The best way to learn about water: For students at wetland, the answer is get right into it

Some Ohio State students this fall are finding their classroom all wet. By design. In fact, they may often wear waders.

Five of the university’s courses are meeting at, and in, the Wilma H. Schiermeier Olentangy River Wetland Research Park during autumn semester 2014, part of a plan to increasingly use its 52 acres of marsh and mud, frogs and geese, fish and water for teaching.

The School of Environment and Natural Resources manages the wetland complex with support from OARDC. The park lies near the north edge of Ohio State’s Columbus campus.

Taking classes there “is a real experiential learning process for the students,” said OARDC scientist Suzanne Gray, an assistant professor in the school (pictured, second from right). “They’re able to get their hands wet, literally, and I think that’s important.”

Video: SENR graduate student Alayna Dorobek talks about her research at the Olentangy River Wetland Research Park. (CFAES Communications.)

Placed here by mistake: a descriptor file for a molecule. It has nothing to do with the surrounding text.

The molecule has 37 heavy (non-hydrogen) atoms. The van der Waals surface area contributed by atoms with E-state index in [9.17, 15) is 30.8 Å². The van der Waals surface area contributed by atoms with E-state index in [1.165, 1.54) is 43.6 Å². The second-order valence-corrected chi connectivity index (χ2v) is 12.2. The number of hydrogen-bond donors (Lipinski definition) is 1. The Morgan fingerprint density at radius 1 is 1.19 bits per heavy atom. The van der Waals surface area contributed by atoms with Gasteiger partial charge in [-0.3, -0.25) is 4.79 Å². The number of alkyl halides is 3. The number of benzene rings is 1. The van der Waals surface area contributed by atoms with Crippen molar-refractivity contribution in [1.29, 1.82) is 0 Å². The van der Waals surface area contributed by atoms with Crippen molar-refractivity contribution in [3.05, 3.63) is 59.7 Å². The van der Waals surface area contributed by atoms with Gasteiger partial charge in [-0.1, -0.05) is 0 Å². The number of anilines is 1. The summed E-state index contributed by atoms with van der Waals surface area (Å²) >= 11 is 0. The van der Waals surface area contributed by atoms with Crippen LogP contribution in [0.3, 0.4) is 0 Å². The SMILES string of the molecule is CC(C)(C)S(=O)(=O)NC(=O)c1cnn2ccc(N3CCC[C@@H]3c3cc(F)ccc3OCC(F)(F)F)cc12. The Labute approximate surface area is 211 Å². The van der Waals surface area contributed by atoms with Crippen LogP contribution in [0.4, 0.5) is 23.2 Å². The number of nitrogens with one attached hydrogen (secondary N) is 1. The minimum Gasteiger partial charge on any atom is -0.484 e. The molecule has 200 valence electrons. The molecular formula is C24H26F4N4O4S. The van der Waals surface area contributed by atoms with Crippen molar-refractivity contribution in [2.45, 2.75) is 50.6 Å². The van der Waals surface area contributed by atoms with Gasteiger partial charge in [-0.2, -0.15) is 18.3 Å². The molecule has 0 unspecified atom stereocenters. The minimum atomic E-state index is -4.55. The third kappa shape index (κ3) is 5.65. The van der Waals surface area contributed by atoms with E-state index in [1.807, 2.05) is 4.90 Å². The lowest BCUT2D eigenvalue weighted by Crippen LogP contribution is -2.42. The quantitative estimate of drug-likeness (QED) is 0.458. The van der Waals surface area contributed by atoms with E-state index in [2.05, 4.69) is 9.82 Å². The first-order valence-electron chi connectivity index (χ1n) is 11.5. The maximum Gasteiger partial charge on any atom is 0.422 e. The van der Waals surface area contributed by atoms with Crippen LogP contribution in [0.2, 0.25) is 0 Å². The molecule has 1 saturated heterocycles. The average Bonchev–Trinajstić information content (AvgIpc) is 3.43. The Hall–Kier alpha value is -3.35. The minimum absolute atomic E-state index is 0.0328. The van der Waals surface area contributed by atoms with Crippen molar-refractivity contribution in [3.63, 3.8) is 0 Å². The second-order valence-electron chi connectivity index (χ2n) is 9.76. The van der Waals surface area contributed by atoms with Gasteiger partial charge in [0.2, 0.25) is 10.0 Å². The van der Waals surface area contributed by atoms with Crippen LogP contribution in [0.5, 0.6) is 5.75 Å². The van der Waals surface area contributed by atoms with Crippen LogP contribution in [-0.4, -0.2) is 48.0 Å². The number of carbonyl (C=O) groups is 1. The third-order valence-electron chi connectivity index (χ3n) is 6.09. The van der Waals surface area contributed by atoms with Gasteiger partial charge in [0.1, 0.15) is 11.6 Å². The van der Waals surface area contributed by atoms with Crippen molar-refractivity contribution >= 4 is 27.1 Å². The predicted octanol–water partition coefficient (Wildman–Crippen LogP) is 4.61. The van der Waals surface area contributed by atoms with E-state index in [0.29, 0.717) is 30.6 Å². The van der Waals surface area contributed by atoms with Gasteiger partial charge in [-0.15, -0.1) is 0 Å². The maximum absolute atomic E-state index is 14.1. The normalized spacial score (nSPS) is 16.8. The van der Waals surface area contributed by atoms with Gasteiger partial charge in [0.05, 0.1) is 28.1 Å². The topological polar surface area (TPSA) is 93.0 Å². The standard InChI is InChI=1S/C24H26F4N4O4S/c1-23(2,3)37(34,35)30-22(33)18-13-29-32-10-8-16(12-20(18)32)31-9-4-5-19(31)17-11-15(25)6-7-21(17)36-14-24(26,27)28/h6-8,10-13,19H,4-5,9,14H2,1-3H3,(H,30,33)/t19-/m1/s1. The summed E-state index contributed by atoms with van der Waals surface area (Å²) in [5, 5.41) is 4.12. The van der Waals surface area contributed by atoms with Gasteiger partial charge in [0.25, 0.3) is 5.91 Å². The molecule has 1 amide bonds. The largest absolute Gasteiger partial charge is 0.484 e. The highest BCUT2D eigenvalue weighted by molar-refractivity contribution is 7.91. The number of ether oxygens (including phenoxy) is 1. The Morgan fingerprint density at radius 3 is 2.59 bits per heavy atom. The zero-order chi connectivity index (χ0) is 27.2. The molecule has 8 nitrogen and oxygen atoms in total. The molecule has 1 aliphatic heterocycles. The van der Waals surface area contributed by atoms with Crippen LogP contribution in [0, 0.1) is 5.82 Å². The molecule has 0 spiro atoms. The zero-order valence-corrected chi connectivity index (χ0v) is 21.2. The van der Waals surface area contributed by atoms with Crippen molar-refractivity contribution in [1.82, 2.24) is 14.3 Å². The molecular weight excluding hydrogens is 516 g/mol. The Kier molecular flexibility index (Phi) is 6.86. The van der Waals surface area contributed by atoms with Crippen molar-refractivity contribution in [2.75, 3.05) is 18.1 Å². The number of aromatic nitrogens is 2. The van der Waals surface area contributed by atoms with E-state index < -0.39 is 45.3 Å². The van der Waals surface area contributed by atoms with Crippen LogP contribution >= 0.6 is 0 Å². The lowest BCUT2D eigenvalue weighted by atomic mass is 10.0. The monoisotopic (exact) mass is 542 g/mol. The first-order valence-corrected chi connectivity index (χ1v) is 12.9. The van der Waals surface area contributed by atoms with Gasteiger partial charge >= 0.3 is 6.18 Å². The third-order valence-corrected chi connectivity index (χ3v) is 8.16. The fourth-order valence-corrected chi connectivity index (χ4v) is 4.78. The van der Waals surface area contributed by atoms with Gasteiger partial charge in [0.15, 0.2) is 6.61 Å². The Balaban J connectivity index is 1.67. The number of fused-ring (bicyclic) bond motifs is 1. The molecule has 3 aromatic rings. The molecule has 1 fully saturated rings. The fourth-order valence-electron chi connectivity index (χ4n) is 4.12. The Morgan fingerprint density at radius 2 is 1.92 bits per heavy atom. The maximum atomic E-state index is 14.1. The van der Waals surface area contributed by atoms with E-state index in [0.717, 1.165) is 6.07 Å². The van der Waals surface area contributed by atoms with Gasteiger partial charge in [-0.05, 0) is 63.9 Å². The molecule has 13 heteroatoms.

“I know from experience that that is the best way to learn — it’s to hear something and then be able to see it and touch it and smell it.”—Alayna Dorobek, graduate student, School of Environment and Natural Resources

Students, new classes make a splash

  • The park’s fall courses are Stream Ecology, Methods in Aquatic Ecology, Wetland Ecology and Management, two sections of Taxonomy and Behavior of Aquatic Invertebrates, and a fisheries and wildlife science seminar called “Behavioral and Physiological Responses to a Changing World.”
  • Boardwalks crisscross the park’s experimental wetlands, which include two main 2.5-acre marshes and a 3-acre billabong, or oxbow lake. The modern Heffner Teaching and Research Building holds room for labs and classes.
  • The Olentangy River, a source of the swamps’ water, flows close by and is used in the courses as well.
  • To contact the scientists: Mazeika Sullivan at; Suzanne Gray at

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